Noise deterrents work by making a loud, unpleasant sound that causes the bear to be uneasy and move away. Noise deterrents are advantageous if you are a long distance away from the bear. Furthermore, they cause neither harm nor injury to the bear when correctly used.
In some cases, noise deterrents do not work either because the bear has habituated to human noise or because it has no natural fear of the noise. For example, a habituated bear is very unlikely to respond to a vehicle siren if officers remain in the vehicle. Unlike human dominance techniques which speak the language of the bear, a bear may have to be taught that noise deterrents are followed by an unpleasant or negative situation. However, once a bear makes the association, an officer may only have to cock his shotgun to make the bear leave.
Noisemakers and repellants that are all bark and no bite don’t usually keep bears at bear for long. – Linda Masterson in Living with Bears (pg 95)
To avoid habituating the bear to one sound, officers should not only vary the types of noise deterrents they use on a single bear, but also use them judiciously. Using noise deterrents in combination with human dominance techniques increases the effectiveness of aversion efforts and ensures that the noise deterrent is associated with people.
For guidelines on the proper use of noise deterrents, please download “Responding to Human-Black-Bear Conflicts” and refer to section 8.4.5.
Air Horn / Vehicle Siren / Vehicle Loud Speaker
Vehicle loud speakers can be used to amplify your voice as you approach the scene. Air horns and vehicle sirens emit approximately 80-120 decibels of sound. They can be effective when used in conjunction with human dominance techniques to move a bear off. Since no explosive is involved, these tools can be safely used in dry conditions.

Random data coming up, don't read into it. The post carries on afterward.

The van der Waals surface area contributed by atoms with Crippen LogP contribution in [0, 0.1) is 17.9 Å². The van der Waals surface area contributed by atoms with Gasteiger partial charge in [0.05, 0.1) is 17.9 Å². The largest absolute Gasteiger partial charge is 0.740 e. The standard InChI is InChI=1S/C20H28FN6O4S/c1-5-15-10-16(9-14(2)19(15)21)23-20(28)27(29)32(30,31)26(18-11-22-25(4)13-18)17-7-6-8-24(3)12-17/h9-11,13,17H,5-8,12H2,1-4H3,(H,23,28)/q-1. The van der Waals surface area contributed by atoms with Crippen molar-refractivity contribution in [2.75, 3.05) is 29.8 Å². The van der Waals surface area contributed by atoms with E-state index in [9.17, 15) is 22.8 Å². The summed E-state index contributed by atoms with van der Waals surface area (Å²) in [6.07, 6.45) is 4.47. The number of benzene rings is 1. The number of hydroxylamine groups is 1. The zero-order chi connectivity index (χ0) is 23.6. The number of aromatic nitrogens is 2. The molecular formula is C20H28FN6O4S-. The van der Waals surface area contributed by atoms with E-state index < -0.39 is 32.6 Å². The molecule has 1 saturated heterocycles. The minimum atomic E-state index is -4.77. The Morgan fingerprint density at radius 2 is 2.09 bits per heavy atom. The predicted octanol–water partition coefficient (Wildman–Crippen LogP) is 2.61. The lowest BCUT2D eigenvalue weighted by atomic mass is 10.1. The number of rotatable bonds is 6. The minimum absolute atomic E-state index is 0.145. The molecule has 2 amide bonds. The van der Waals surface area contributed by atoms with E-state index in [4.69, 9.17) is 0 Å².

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Signal Cartridges, Bangers and more
Signal cartridges (bangers, flares and whistling screamers) are practical, inexpensive, easy-to-use and very effective bear deterrents. Signal cartridges can be fired from pen launchers or pistols. Pistols are most often used by wildlife officers because they can carry multiple rounds and are safer.
Bangers – the most common banger in the pen launcher style due to it’s compact size, ease of use and higher level of safety. The flight pattern of the banger is consistent and when fired, travels about 23 to 27 m (75 to 90 ft) before exploding with a loud bang. Another very effective banger is a 15 mm cartridge fired from a .22 calibre single or multi-shot launcher.
The disadvantages of these bangers, used in a single shot revolver, are that they are slow to reload and cumbersome to use in low light conditions. As such, multi shot launchers are generally preferred over single launchers because they can be pre-loaded with blanks.
Because they use explosives, bangers must be used very carefully under dry conditions. Care should also be taken as the cartridges will ricochet if they hit an obstruction such as a tree branch.
To avoid injury to bears, bangers should only be fired from the proper distance so that they do NOT hit the bear. All shooters must know the optimal range of their rounds as they can cause death (Hunt 2003).
Blanks can also be used alone, without the pyro cartridges, as they deliver an extremely loud sound effect by themselves. Using just the blank eliminates concerns of fire risk, ricochet and injury to the bear.
Screamers and Whistlers are generally not recommended as their flight pattern is very erratic and they are a higher risk in dry conditions due to the fire hazard.